In the words of one writer, “Vladimir Dukhovlinov was born in the Dugavpils, the capital modern day Latvia, which is a Baltic region in Northern Europe. As a child, Dukhovlinov was surrounded by a particularly volatile political and social situation, as 1949 saw the period of USSR dominance. The country itself only managed to gain independence in 1991, when Russia recognized the separation of its multiple states. The historical governmental authority upon Latvia by the USSR motivated Duhovlinov to move to the old Russian capital of Leningrad in 1967
Alongside his completion of secondary school of linguistics, Dukhovlinov pursued his passion for art and artistic pursuits, through personal membership at numerous artistic societies, which focused on design and architecture. His talent for figurative painting, as well as his exceptionally skilled drawings spurred Dukhovlinov to apply to the coveted Serov Art School. There, due to his complete fixation on relics and antiquities, Dukhovlinov chose to study at the faculty of restoration. Here, he had access to renewing and remodeling old icons, church frescos and religious art works. This access was greatly limited to only those who were enrolled at the restoration faculty, as the state of USSR was proclaimed to be secular, due to the contradictory social stance of religion and socialism. This admission into an artistic world, which was only available to him has had an impact on Dukhovlinov’s artistic direction.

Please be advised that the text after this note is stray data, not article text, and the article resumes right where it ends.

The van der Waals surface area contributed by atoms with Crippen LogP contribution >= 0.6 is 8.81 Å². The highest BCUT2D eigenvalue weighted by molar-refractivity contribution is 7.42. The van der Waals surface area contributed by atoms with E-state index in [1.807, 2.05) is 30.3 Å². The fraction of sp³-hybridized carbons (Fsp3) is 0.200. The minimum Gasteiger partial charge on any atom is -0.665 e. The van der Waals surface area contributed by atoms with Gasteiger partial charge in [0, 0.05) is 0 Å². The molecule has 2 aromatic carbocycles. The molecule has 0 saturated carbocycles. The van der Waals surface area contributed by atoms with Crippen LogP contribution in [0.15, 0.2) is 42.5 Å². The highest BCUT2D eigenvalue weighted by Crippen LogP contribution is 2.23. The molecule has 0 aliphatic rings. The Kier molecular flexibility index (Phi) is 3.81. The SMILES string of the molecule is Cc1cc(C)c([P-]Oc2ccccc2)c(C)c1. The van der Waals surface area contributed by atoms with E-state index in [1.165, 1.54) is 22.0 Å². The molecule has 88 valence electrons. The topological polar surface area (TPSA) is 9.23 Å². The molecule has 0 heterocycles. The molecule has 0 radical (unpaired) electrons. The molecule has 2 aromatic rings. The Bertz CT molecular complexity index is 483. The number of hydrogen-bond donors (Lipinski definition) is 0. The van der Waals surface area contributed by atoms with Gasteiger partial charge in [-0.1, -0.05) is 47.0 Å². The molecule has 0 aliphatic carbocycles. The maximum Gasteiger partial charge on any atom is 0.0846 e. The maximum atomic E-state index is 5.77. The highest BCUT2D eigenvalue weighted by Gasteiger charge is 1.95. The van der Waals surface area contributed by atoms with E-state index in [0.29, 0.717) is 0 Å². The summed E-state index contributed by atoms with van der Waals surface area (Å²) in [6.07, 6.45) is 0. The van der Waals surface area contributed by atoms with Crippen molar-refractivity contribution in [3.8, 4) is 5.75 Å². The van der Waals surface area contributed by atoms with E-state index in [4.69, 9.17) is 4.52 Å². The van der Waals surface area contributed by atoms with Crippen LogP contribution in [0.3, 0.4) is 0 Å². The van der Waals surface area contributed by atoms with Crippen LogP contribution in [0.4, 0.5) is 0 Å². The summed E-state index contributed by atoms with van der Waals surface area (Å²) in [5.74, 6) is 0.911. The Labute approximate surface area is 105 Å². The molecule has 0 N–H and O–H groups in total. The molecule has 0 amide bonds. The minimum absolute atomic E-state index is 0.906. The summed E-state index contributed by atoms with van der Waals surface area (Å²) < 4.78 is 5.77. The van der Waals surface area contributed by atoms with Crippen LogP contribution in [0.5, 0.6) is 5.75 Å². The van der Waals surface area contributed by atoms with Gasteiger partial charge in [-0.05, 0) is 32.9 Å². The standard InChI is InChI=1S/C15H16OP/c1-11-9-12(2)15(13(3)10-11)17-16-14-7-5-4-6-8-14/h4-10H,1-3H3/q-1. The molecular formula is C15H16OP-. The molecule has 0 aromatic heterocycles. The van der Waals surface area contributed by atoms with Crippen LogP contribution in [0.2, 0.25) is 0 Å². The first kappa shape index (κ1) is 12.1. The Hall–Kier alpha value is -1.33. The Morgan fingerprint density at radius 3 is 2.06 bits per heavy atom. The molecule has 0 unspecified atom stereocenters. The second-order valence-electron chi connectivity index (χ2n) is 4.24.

Upon completing his studies at the Servo Art School, Dukhovlinov went on to continue his artistic academia at the Muhina Art school, in the faculty of design. Here, strong tendency of focus upon figurative line drawing as well as the favoritism placed upon German expressivism as study, meant that Dukhovlinov was very aware of the artistic trends throughout Europe at the time. Dukhovlinov graduated from the Muhina Art School in 1976, immediately becoming a member of the Artist’s Guild of Russia.”